During the same period, the S&P 500 rose 13 percent. That suggests that corporate America as a whole wasn’t overpaying for buybacks.

As for the fourth quarter, talk about going off the “fiscal cliff” might have dampened the appetite for stock repurchases, said Howard Silverblatt, S&P senior index analyst.

“Companies may have taken a cautious approach to stock buybacks in the fourth quarter,” he said. Through the first nine months of 2012, they spent $299.8 billion.

Silverblatt distinguishes between companies that announce share repurchases and ones that pay up. He said he’ll have a better idea of how many have carried through with their plans at the end of January, by which time many companies will have reported fourth-quarter financial results and submitted documents with year-end share counts.

For example, Chicago-based Northern Trust Corp. on Jan. 16 disclosed that in the fourth quarter it bought back $62.9 million in stock for an average price of $47.62 a share. Its share count has edged down from the same period a year ago. Northern Trust stock closed Friday at $51.32. A company shouldn’t overpay for its stock.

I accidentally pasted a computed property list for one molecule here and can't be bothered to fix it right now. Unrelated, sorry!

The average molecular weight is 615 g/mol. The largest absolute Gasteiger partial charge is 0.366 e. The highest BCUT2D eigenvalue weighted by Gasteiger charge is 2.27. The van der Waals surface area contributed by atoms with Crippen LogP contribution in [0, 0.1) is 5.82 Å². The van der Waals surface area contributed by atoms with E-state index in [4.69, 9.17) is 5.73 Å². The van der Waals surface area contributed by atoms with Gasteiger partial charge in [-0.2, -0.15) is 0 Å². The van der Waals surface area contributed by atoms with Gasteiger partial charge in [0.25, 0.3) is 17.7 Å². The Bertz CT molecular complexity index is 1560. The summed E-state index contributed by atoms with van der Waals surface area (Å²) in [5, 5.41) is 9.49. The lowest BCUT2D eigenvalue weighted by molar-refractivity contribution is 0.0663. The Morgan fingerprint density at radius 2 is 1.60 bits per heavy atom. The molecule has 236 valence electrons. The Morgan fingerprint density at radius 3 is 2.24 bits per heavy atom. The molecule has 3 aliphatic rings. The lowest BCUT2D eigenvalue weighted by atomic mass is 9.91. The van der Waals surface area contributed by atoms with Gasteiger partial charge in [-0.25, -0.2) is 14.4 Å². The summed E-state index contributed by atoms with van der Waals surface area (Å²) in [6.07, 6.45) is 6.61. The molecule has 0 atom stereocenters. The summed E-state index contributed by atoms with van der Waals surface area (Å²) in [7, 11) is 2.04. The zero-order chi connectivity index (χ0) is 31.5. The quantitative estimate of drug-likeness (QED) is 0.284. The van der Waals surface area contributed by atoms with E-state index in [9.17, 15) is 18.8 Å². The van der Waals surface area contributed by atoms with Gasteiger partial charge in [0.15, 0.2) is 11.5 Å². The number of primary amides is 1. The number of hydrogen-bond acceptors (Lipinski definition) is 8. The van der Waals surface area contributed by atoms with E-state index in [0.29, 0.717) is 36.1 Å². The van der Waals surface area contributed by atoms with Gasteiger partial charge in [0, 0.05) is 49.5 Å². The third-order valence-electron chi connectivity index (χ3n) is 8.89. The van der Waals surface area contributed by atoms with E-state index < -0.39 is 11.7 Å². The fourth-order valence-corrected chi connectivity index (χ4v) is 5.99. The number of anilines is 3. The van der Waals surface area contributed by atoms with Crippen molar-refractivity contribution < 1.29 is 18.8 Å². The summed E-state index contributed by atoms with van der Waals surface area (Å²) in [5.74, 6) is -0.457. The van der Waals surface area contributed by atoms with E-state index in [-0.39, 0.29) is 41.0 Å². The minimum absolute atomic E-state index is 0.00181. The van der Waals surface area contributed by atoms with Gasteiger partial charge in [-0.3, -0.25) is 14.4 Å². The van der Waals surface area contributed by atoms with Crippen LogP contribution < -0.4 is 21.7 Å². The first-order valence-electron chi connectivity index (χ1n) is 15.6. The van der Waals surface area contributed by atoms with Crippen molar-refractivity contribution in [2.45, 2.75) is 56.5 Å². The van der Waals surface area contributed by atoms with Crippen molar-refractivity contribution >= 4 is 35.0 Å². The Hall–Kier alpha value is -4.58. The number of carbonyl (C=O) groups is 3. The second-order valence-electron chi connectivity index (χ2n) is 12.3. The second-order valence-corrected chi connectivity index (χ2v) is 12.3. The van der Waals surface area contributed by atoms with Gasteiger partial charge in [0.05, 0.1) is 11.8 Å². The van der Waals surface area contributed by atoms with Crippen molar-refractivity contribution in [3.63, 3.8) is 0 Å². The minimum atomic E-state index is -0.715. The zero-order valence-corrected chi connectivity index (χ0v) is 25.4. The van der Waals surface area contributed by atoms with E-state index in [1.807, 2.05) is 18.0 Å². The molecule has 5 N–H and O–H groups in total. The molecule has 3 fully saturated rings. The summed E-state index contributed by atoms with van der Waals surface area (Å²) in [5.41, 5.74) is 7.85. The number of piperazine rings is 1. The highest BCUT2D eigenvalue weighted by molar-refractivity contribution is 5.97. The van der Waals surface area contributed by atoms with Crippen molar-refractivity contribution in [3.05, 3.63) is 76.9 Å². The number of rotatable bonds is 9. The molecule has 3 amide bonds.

“The key to a successful buyback in the long run, like any investment, is the price paid when repurchasing the shares,” said Steve Billimack, managing director for HighTower, a Chicago-based financial services firm serving wealthy families. “The more undervalued the stock, the more likely it will benefit shareholders.”

For instance, Cintas Corp., the Cincinnati-based uniform provider, bought back stock recently for $37 to $39. It closed Friday at $42.51. S&P’s Silverblatt said that despite worries late last year about the fiscal cliff, there are indications that stock buybacks that have been authorized might have been carried out to some degree in the fourth quarter.

“Company buyback activity has been erratic over the past three months, but they continue to protect their earnings per share,” Silverblatt said.

And S&P 500 companies have plenty of cash to buy back stock. Cash and cash equivalents at S&P 500 industrials set a record in the third quarter, at $1.03 trillion, as earnings and cash flow outpace expenditures, he said. The S&P 500 industrials exclude financial, utility and transportation companies, which maintain high cash levels as part of normal operations.

Companies are expected to buy back stock to offset the dilutive effects of executive stock options that have been granted and exercised, Silverblatt said. Options give managers the right to buy a company’s stock at a certain price during a certain time period.